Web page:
Mitt Romney faces media spin that belies a reality: Romney is about to become the first non-incumbent Republican to win both New Hampshire and Iowa.
In response to this historic feat, the media has naturally been declaring that … 1) Romney is in trouble, and, 2) the real story here is the fight for second place.
Pundits and analysts are declaring this Romney’s “worst 48 hours” of the campaign: He’s slipping up on the stump, making comments about pink slips and firing people! Fellow Republicans are attacking him as a corporate raider! He might only win New Hampshire by (gasp) seven or eight points!
We can’t really blame those who still seem to be rooting for a fight. It’s hard to keep writing/talking about a campaign with an entirely predictable outcome in which the all-but-certain-winner is not exactly the most exciting guy in the room. Plus, while the outcome may seem assured, mathematically, Romney can’t seal the nomination until April - which means that, technically speaking, a surprise could still happen.
One interesting question, in Decoder’s mind, is to what extent the media’s need to keep the storyline going - as Romney slowly works his way toward the necessary delegate total - may actually impact the race. Will discussions of Romney’s “weakness” as a candidate make him a weaker candidate? Could media attention help today’s second-place finisher make a meaningful dent in Romney’s dominance?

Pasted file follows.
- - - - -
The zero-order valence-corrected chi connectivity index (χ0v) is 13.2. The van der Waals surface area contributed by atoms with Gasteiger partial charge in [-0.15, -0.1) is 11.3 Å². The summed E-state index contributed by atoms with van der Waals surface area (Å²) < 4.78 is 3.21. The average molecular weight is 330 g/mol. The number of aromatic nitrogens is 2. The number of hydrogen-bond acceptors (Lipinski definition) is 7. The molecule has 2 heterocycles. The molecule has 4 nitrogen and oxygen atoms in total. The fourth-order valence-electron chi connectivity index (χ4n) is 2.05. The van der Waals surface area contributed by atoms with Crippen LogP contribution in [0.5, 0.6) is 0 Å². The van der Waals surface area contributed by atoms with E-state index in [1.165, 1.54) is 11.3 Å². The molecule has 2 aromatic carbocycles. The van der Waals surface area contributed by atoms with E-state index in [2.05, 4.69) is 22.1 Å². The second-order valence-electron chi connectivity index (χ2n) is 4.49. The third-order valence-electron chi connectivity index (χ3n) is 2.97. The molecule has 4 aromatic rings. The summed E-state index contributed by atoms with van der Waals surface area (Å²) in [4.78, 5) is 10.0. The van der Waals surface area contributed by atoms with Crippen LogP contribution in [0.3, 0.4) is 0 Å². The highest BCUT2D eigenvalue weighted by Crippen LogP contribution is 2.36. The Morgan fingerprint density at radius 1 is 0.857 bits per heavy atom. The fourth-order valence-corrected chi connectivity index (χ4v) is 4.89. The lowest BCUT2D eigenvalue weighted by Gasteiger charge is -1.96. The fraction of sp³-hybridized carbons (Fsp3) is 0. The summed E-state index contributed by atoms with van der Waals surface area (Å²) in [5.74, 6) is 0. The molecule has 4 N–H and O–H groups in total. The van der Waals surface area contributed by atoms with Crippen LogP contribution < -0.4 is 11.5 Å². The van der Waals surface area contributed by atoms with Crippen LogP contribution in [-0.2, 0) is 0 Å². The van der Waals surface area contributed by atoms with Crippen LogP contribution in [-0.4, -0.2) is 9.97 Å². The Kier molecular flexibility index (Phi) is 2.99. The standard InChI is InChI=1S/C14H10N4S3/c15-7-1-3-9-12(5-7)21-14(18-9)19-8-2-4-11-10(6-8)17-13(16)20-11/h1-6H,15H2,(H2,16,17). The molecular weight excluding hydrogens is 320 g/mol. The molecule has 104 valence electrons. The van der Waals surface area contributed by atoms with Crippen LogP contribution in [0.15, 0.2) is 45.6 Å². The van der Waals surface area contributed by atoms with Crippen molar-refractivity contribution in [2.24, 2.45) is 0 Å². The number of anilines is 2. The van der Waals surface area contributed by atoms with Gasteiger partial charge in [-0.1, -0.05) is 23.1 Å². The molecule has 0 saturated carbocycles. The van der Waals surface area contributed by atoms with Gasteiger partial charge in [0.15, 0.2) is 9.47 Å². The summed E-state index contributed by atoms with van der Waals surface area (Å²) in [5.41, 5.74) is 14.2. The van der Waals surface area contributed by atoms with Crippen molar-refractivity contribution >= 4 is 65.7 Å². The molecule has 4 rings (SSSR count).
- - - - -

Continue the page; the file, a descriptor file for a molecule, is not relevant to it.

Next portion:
Ultimately, we think probably not. It’s true the recent attacks on Romney’s corporate record go right to the heart of his main strength (business experience) and may chip away at his standing in the polls. On the other hand, recent polls have shown him with double-digit leads in South Carolina, and Florida - so there’s room for some erosion. Moreover, we tend to side with the argument that this rough patch could actually help inoculate him against future such attacks (see: Obama, Barack, and Rev. Jeremiah Wright).